the forced liberalization of health services, the arms market and financial services,
a forced so-called “bureaucracy dismantling” (better regularization and/or legal adjustment), which subordinates social and environmental political objectives to economic and competitive demands and that neglects interests of the citizens
and an aggressive reorientation of the European trade and external economic policies.
Through all these measures, the smaller member states' possibilities for an independent development of their public existential security would be destroyed by large private corporations obtaining a monopoly.
Therefore we are also going to submit a motion to the German Bundestag against the commission's plans, and those of the German Presidency, to completely open the European postal markets by 2009, at the latest.
We are demanding an immediate halt to the privatizations of the public existential security. The left parliamentary group in the German Bundestag would like to prevent the German Federal Government from becoming a Europe-wide promoter of the “Deutsche Post AG” (German mail corporation), which, in the meantime, acts as “global Player” among postal services.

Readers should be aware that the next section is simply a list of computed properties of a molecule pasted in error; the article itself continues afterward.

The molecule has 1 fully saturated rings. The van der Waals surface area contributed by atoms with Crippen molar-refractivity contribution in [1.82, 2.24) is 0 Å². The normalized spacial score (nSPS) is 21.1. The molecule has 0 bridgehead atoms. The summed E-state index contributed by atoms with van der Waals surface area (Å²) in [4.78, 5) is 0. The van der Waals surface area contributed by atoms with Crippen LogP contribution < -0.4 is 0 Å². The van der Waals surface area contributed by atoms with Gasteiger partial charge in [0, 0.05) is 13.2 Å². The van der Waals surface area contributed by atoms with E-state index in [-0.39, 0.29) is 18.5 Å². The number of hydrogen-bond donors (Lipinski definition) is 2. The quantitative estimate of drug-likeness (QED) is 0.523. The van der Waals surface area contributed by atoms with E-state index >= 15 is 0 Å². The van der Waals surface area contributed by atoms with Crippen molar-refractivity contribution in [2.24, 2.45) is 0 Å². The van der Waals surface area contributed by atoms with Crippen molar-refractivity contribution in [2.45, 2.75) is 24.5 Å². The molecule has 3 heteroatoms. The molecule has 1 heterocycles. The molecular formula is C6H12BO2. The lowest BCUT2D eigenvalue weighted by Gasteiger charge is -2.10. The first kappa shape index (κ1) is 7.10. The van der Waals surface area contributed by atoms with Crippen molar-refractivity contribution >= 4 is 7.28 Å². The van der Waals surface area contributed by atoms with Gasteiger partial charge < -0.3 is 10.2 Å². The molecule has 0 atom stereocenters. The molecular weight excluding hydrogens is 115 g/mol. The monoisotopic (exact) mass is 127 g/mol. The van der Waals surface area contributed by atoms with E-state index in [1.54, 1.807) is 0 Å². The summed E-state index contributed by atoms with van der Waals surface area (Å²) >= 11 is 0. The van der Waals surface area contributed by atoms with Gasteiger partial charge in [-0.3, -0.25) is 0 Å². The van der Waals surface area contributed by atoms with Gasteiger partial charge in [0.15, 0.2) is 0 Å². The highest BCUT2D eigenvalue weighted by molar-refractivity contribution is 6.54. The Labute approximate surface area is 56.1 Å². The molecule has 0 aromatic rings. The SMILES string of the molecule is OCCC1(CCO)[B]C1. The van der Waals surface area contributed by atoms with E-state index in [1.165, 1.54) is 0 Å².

We want to help that those public interests in member countries, such as France, Belgium and the Mediterranean area, are respected who, for good reasons, want to maintain their public postal services.
With the results of scientific research, we would like to elucidate the economic and social consequences of monopolization tendencies inside the EU. Last September, I presented the study “The power of Corporations in the European Union” by Prof. Dr. Gretchen Binus, which provides a basis for the analysis of the EU’s economic policy. My office would be happy to furnish a copy of this study, in German, I beg pardon, upon demand.